These last few days have left me weepy.  Between the postpartum hormones and Reece’s latest hospital stay, I have felt very low.  The hardest reality for me is the dichotomy of having this blissful experience of adding a new baby to our family contrasted with the depressed feelings of knowing the suffering of my other child.  The joy contrasted with the sadness reopens the wound and sharpens the senses that have been somewhat dulled over the past several months.  In essence, I have felt robbed of a time of life that we should be fully enjoying; we should be given a carefree time when our children are young.  And our children, most definitely, should not be dealing with suffering and struggles.  And then I have realized that it is so easy to fall back into this feeling of entitlement; that we should be given these things, but we are not.  In fact, many people are not given this carefree feeling that I was expecting would be ours.  It becomes very confusing…I want to be mad about my perceived loss and I do feel like something has been taken from us and yet I know in my heart that it isn’t the right mentality.  That is, it feels wrong to me to assume that everything should be so carefree…carefree was never promised to anyone.

 So, in light of that, I decided to get caught up on some devotional reading last night.  The devotional I have been reading from is entitled Streams in the Desert.  I had several people give me copies prior to Reece’s hospitalization and I would highly recommend it if you are walking through something that is particularly difficult.  Job’s suffering has been an ongoing reference to me these many months and as I was reading through several days of devotions, one excerpt struck me in such a way that I found it encouraging.  Interestingly, it is from April 22, which is my birthday.  This next passage is a direct quote from my devotional:

The pain would be removed from many an agonizing trial if only I could see what Job saw during his time of severe affliction, when all earthly hope lay dashed at his feet.  He saw nothing but the hand of God–God’s hand behind the swords of the Sabeans who attacked his servants and cattle, and behind the devastating lightning; God’s hand giving wings to the mighty desert winds, which swept away his children; and God’s hand in the dreadful silence of his shattered home.

Thus, seeing God in everything, Job could say, ‘The LORD gave and the LORD has taken away; may the name of the LORD be praised,’ (Job 1:21).  Yet his faith reached its zenith when this once-powerful prince of the desert ‘sat among the ashes’ (Job 2:8) and still could say, ‘Though he slay me, yet will I hope in him’ (Job 13:15).  –J.R. MacDuff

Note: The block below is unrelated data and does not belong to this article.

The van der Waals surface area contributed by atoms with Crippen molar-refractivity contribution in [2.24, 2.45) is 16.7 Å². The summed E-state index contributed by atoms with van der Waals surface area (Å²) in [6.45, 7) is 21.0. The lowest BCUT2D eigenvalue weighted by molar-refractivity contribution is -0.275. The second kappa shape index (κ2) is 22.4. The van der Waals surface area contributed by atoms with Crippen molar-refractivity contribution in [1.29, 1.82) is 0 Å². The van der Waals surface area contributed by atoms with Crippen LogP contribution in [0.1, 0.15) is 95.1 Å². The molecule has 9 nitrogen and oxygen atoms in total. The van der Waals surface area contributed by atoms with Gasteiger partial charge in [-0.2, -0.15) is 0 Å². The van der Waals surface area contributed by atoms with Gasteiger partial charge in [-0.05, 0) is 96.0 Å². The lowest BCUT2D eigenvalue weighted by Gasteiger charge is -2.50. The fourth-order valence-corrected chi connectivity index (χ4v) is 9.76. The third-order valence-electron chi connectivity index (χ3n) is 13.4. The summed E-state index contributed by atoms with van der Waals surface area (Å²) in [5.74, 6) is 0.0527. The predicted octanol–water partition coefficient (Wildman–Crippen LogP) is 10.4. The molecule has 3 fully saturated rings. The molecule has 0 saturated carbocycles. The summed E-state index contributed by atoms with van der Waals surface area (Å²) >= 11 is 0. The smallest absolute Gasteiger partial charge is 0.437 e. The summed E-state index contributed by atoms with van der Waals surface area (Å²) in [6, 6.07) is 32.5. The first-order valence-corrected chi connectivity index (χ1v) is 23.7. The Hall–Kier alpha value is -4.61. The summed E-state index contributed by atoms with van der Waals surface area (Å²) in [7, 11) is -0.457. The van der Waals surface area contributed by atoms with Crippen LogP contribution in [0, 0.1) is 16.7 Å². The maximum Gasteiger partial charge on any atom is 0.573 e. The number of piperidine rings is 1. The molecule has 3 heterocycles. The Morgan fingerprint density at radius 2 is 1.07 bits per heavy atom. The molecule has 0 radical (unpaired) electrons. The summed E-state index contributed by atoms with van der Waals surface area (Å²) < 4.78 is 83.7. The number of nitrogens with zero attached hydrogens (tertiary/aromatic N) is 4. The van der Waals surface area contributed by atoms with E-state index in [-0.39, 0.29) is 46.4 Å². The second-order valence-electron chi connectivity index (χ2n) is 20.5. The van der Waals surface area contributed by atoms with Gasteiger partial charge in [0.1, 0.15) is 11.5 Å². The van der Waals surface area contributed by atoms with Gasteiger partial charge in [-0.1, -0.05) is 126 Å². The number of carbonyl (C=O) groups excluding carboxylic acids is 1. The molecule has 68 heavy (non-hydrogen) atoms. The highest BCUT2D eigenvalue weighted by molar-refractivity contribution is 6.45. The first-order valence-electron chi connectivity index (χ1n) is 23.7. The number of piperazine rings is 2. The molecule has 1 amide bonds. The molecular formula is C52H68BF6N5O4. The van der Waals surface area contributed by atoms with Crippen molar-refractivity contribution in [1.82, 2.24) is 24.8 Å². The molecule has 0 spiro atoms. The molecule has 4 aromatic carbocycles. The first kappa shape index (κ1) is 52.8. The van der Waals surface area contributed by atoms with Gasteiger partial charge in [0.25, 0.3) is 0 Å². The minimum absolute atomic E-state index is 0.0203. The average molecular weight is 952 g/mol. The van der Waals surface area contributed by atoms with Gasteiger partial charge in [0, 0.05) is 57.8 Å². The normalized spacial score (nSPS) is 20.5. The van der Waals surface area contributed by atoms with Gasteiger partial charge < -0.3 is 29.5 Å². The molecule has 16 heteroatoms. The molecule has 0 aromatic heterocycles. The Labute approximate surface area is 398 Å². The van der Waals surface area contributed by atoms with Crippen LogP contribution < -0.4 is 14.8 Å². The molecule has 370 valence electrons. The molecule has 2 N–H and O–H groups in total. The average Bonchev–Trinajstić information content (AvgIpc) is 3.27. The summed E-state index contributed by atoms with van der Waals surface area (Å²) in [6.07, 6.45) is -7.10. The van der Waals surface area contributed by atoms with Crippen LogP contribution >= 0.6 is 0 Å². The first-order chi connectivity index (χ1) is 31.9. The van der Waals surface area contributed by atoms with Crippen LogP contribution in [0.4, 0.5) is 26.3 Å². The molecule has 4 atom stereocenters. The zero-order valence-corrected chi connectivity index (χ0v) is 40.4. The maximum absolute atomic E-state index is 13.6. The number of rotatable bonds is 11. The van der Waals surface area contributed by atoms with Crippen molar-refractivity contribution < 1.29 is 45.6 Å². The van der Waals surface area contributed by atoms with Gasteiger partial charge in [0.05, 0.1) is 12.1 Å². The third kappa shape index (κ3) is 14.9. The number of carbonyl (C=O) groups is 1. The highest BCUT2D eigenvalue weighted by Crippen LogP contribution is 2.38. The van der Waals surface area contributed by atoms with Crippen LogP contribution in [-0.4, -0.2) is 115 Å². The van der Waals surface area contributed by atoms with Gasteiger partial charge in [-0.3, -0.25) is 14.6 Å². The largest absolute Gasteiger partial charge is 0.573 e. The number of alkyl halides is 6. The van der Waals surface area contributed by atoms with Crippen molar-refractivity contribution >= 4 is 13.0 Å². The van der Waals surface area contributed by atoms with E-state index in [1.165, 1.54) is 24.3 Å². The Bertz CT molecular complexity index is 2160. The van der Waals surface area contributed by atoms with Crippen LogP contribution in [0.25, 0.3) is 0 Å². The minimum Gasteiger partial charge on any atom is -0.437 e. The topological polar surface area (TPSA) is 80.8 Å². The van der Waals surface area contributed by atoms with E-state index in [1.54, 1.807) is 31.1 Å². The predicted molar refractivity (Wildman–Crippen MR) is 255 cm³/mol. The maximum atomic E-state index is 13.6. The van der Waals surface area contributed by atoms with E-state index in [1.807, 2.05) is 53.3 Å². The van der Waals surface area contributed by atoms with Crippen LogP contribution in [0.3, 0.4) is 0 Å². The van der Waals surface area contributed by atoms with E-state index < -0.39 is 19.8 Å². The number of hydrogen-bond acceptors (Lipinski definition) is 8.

The Lord gave us this new baby and the Lord created our eldest child knowing that his health would be taken from him at this tender age.  Until this time in my life, I have never sat among the ashes.  However grim it feels, I know the Lord is good and I continue to hope in Him.


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Ups and Downs

I have been feeling pretty down over the last few days with Reece in the hospital.  Yesterday, I discussed with the docs my concerns about Reece’s breathing, skin, and mental and physical health.  They were quite positive about his breathing and skin and supportive of my ideas regarding Reece’s holistic health.  They kept him on bi-pap yesterday as a preventative measure…he is not requiring it for breathing.  His counts look good and do not reflect any further bleeding.  In retrospect, they believe he started bleeding sometime last week.  They were hinting at Reece only needing to be here a few more days. 

Initially, the plan was that Reece was going to have his Day +100 bone marrow biopsy today.  (We hit Day +100 last week!)  However, due to Reece’s breathing issues, they were going to postpone it for a few days.  HOWEVER, early this morning, Reece’s central line was accidentally yanked out, requiring it to be replaced sometime today under sedation.  It is actually surprising that Reece has been here this long and it hasn’t already happened.  

So, I have no idea how this will all go today.  I am hoping there is no need for intubation, although I am nervous about that.  I am not sure how his lungs will handle the sedation.  I am not sure if they will do the bone marrow biopsy since they are going to be sedating him anyway.  I hope they do, as it would require one less procedure under sedation.

The part about the line that is tough for Reece is that when the line is initially placed, it is very sensitive when they clean it every couple of days.  It had healed over in the months we were at the hospital, so changing the dressing wasn’t difficult.  Now, with a fresh line placed and his skin overly sensitive from the steroids, it will be painful for him. 

Reece is the toughest kid I know. 

Prayer  Requests:

  • Reece and his lungs to handle sedation well; no setback in breathing issues
  • Continued improvement in all things BMT
  • Remission
  • Life
  • Discharge
  • Improvement in mental and physical health

I’ll keep you posted.  Thanks, all.


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Who Wants Twins Tickets? #joemauer fan club

We have had a number of great people and organizations donate money, gift cards, bags, and now 2 tickets to see the Minnesota Twins play the Detroit Tigers at Target Field on May 27.  A co-worker of mine, Marty Hinrichs, is President of the Joe Mauer Fan Club and has donated two tickets to be awarded randomly from all donors to my Be The One Run fundraising campaign.  The Minneapolis Be The One Run is on May 19 and I will be selecting the winner of the tickets immediately after the race (pulling a name out of a hat, literally).

Thank-you, Marty, for this generous donation.  And thank-you to everyone who has provided support to my family these last several months.  It means more than we can ever thank.